CLEVELAND - Four more people recently accused of attacking in Mesopotamia two family members who had broken away from a radical Amish sect pleaded not guilty Wednesday to federal charges that could land them in prison for life.
The four are among 12 people indicted on hate crime and conspiracy charges stemming from five documented attacks on members who broke away from a radical Bergholz Amish clan or leaders of other Amish communities.
Pleading not guilty Wednesday in the Cleveland courtroom of U.S. Northern District Judge Dan A. Polster was Lester Miller, 37, of Irondale; Freeman Burkholder, 30, Irondale; Raymond Miller, 37, Irondale; and Anna Miller, of Bergholz. The four are accused of involvement in a September attack on Raymond Miller's parents in Mesopotamia.
The four were ordered freed on $20,000 unsecured bond and ordered to have no contact with the alleged victims, which include family members and co-workers.
"With the amount of terror they caused these people, the government strongly feels they should be given a no-contact order," said assistant U.S. attorney Bridget M. Brennan.
All 12 defendants including alleged leader Samuel Mullet Sr., 66, of Bergholz, pleaded not guilty.All are facing life in prison for hate crimes and five years in federal prison on the conspiracy charge. Four others, including Sam Mullet; Lester Mullet, 26, of Hammondsville; Levi Miller, 53, of Bergholz; and Lester Miller, are facing obstruction of justice charges carrying a 20-year maximum sentence.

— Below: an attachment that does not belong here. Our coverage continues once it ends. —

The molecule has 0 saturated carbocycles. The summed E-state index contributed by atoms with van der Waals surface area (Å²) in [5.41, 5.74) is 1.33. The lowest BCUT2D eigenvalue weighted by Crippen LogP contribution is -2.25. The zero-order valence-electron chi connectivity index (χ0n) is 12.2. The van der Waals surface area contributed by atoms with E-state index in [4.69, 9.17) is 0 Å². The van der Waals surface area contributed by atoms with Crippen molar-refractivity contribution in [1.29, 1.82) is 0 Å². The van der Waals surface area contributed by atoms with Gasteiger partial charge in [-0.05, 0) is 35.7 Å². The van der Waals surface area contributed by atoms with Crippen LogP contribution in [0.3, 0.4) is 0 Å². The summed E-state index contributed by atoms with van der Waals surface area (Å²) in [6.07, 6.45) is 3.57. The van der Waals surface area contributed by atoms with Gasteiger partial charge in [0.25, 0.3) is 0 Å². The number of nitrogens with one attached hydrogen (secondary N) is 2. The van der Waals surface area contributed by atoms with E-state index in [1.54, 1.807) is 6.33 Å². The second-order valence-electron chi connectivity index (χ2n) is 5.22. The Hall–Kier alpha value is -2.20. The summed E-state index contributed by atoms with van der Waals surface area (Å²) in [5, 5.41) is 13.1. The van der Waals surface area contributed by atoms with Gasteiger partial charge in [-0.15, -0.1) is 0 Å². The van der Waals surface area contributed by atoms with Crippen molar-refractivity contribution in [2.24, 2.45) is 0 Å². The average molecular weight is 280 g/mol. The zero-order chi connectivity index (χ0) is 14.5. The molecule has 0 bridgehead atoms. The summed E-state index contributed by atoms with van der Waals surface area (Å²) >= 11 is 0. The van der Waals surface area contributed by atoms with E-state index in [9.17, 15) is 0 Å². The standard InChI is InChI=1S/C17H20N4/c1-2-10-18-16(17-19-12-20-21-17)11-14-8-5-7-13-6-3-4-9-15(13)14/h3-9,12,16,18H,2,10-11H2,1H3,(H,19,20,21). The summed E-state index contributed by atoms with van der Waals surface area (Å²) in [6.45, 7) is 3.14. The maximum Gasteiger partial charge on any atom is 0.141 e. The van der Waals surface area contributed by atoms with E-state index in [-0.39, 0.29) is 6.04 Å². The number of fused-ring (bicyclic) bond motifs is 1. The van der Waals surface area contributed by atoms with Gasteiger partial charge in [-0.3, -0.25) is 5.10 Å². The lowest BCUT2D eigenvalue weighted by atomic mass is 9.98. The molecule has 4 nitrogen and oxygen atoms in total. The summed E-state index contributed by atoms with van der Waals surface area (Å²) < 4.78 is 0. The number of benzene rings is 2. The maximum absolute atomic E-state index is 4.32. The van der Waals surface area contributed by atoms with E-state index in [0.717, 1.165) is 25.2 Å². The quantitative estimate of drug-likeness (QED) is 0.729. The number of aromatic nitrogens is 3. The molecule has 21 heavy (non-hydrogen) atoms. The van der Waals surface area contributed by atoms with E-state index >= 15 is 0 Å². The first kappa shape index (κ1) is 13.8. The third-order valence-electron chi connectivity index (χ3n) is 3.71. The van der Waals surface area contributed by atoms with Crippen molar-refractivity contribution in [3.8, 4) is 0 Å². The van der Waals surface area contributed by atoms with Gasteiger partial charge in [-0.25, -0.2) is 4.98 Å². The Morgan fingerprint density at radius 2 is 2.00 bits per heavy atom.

Samuel Mullet, 66, of Bergholz
Johnny S. Mullet, 37, of Bergholz
Daniel S. Mullet, 37, of Bergholz
Levi F. Miller, 53, of Bergholz
Eli M. Miller, 32, of Bergholz
Emanuel Shrock, age unknown, of Bergholz
Lester Miller, 37, of Irondale
Raymond Miller, 37, of Irondale
Freeman Burkholder, 30, of Irondale
Anna Miller, age unknown, of Bergholz
Linda Shrock, age unknown, of Bergholz
Lester Mullet, 26, of Hammondsville
Hate crime, maximum life in prison, $250,000 fine
Conspiracy, maximum five years in prison, $250,000 fine
Obstructing justice, 20 years, $250,000 fine
Polster denied bail for Samuel Mullet and one of his sons, Johnny S. Mullet, 37, of Bergholz, because neither has electricity in his home, meaning electronic monitoring equipment would not work.
Sam Mullet's attorney, Edward G. Bryan, argued Sam Mullet was not a flight risk because he founded the Bergholz community.
"Quite frankly, the evidence is weak and not overwhelming," Bryan said. "The evidence is very sketchy. In light of his significant ties, finding him a flight risk is borderline laughable."